My brain and I have a special relationship. Of course we’ve been together a long time so we have grown close. We know each other well.
My brain and I are in a constant state of arguing. We fight over every decision that needs making. Trying to decide what to have for dinner can end in an all-out brawl.
You see, my brain is the spoiled, over-fed American. I have inundated it with information, images and options with the thought that having complete information would allow me to make better decisions.
In truth, it has hindered my ability to make decisions. When faced with a choice, my brain displays all the information I have gathered and causes my decision-making muscle to become incapacitated.
Alvin Toffler, an American writer and futurist, coined the term “overchoice” in his book Future Shock (1970). He was describing a world in which there was too much choice to make optimal, satisfying decisions.
That seems counter-intuitive. With the availability of information, it would follow that decision-making would be enhanced by access to information. My brain doesn’t work that way. If anything, too many choices give my brain too much to think about.
Consider a trip to the grocery store and a stroll down the cereal aisle. Have you every wished there were just a few more choices there? Probably not. Chances are you may have become frozen by indecision because there were too many brightly colored boxes vying for your attention.
Because of our need to identify and categorize things to conquer them, there is even a word to describe the study of what happens when I battle with my brain. It’s called metacognition and it means thinking about one’s own thinking processes.
Because we can research a decision to death and have access to volumes of information about our subject, I actually believe it may make us less content, less happy.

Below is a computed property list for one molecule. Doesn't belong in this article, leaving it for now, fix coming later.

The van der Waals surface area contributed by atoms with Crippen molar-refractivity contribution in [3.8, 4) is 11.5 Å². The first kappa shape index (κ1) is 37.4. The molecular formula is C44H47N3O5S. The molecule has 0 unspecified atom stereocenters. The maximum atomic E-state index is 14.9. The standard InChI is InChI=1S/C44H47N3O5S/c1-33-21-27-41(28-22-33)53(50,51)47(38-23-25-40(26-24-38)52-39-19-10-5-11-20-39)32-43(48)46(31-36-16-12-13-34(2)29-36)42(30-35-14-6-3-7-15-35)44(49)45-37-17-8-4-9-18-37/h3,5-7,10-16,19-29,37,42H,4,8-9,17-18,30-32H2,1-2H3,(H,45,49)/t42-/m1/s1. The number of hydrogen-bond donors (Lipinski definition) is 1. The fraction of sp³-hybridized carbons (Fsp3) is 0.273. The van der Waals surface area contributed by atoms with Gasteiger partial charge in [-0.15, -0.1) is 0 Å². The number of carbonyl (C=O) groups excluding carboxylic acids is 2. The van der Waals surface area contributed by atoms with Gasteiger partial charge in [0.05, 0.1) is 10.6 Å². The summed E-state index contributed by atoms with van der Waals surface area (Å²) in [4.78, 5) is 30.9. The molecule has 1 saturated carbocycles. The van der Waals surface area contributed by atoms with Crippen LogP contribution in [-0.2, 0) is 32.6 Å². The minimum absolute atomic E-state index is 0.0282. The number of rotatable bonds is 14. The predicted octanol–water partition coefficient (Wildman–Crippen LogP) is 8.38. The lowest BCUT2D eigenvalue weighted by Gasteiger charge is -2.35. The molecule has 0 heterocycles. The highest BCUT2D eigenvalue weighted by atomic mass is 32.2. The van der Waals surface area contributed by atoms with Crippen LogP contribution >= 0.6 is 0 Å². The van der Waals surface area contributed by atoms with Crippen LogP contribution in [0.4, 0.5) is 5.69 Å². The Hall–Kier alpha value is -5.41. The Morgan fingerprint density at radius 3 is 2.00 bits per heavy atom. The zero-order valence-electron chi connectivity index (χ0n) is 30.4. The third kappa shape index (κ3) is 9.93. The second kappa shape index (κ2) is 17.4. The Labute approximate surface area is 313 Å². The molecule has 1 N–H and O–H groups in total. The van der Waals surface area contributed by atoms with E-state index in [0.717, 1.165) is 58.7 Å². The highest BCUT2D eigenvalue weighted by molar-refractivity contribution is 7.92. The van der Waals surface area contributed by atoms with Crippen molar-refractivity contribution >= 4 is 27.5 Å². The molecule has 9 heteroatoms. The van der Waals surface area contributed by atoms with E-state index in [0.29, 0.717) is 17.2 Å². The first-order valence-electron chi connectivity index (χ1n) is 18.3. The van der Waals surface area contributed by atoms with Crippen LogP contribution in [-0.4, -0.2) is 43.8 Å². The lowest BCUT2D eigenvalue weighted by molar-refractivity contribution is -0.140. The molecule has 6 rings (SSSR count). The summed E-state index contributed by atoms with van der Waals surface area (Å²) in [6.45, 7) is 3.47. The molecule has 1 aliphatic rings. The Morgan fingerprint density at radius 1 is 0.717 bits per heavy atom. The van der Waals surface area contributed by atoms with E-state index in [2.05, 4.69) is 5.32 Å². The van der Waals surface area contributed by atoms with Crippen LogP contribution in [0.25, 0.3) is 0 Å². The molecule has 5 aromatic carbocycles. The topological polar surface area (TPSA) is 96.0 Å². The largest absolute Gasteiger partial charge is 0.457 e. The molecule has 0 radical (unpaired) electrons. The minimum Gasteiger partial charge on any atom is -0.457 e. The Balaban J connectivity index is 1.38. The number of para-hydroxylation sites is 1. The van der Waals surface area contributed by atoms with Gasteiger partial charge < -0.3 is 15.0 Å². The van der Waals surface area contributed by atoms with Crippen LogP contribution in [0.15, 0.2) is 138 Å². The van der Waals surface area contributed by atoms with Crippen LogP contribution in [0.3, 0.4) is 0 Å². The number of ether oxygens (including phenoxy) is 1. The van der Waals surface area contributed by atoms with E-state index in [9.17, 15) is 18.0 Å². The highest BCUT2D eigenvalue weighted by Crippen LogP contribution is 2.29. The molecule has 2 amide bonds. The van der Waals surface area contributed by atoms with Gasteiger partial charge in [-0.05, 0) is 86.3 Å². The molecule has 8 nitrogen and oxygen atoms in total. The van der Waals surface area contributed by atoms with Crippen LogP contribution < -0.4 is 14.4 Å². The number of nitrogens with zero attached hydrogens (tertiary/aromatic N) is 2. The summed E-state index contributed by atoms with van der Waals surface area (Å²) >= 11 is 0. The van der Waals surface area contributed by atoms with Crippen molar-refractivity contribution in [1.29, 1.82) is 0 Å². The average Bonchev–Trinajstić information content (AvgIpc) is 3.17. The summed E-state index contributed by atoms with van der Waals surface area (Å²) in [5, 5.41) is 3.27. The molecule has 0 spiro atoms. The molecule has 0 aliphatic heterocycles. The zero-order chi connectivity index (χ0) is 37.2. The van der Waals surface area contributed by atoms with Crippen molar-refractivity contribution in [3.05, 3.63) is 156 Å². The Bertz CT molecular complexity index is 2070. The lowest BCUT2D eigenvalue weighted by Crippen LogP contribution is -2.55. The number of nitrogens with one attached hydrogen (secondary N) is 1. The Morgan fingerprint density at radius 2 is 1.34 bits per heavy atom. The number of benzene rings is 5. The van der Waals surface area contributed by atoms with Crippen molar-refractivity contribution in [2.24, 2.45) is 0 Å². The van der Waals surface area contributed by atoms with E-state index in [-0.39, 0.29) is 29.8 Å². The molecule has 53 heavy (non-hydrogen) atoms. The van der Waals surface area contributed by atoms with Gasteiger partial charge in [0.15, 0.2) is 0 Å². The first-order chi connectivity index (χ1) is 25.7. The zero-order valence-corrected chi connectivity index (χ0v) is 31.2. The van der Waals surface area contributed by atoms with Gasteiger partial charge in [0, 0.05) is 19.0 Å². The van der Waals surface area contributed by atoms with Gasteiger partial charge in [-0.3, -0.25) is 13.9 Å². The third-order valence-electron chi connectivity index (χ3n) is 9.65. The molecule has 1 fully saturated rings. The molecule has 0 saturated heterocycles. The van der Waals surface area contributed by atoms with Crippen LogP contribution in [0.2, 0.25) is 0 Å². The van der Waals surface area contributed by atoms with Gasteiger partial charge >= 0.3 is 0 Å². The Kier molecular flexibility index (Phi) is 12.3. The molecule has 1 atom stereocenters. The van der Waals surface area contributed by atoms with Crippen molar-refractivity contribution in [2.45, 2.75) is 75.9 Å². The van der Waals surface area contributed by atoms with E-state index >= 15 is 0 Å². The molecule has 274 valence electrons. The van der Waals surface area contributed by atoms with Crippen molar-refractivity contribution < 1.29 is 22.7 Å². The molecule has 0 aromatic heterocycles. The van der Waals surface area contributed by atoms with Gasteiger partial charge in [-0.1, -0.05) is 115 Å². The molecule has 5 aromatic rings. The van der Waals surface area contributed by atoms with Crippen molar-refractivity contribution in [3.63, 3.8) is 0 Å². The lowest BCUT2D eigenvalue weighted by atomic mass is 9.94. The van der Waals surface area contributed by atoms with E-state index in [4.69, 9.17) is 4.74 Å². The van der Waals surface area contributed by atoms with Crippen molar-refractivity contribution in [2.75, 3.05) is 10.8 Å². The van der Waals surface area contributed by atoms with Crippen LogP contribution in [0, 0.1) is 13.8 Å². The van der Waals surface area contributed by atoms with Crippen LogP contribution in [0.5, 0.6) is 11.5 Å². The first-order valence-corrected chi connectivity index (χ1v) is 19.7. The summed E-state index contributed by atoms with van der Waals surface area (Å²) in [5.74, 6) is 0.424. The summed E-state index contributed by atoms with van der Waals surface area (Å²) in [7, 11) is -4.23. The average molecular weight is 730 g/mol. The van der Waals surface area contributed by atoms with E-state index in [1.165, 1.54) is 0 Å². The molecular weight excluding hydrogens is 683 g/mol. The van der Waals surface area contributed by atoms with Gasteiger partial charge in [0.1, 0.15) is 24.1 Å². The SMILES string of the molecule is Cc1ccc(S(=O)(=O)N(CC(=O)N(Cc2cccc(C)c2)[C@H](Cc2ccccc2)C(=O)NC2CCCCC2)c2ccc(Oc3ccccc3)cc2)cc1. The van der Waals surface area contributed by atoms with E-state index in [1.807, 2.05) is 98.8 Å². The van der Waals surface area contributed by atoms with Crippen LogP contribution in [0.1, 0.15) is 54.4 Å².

Let me tell you about a recent battle my brain and I had about the purchase of a new computer. I researched the topic to death, reading specification and reviews into the wee hours of the night. When I settled on a product (note the use of the word “settle”) I eagerly anticipated getting it and using it to its full capacity. When it became a reality, I was disappointed because I felt I was going to have to settle for something that was good enough, but maybe not the best. The abundance of information bumping around in my brain would not allow me to be pleased with my choice because it may not have been the best choice. In this instance and in many others, my brain’s capacity to retain and analyze did not lead to my happiness, but indeed contributed to some discontent.
At the other end of the response of discontent is paralysis. How many people do you know who have a choice to make who never seem to get around to making it? Certainly they have analyzed the decision from all angles and considered all the possibilities, but in this instance, the abundance of information causes complete paralysis. Perhaps the person feel that whatever decision they make will be less than perfect so the solution is to make no decision.
The not too distant past was referred to as the “information age” and it held the promise of helping us be happier and healthier, more educated and wealthier. Was it all hype?
Do you battle with your brain? Consider these steps to help you manage:
- Limit your options in some fashion. For example, if you are researching a topic, only allow yourself to check out 5 books from the library, or 5 of the best websites on the topic.
- Rarely in life, as a consumer in any event, do we have or attain the best. What is you aim for “good enough”? If your chosen computer does what you want it to, don’t lament not having purchased a sleeker model. You have what you need.
- Give decisions a time limit, and stick to it! If you are considering a trip, tell your brain you will make a decision by the end of February. After that, it’s time for your brain to change the channel.
- Neither your life nor your consumer choices will ever be perfect. Consider the blessing of what you have and rejoice!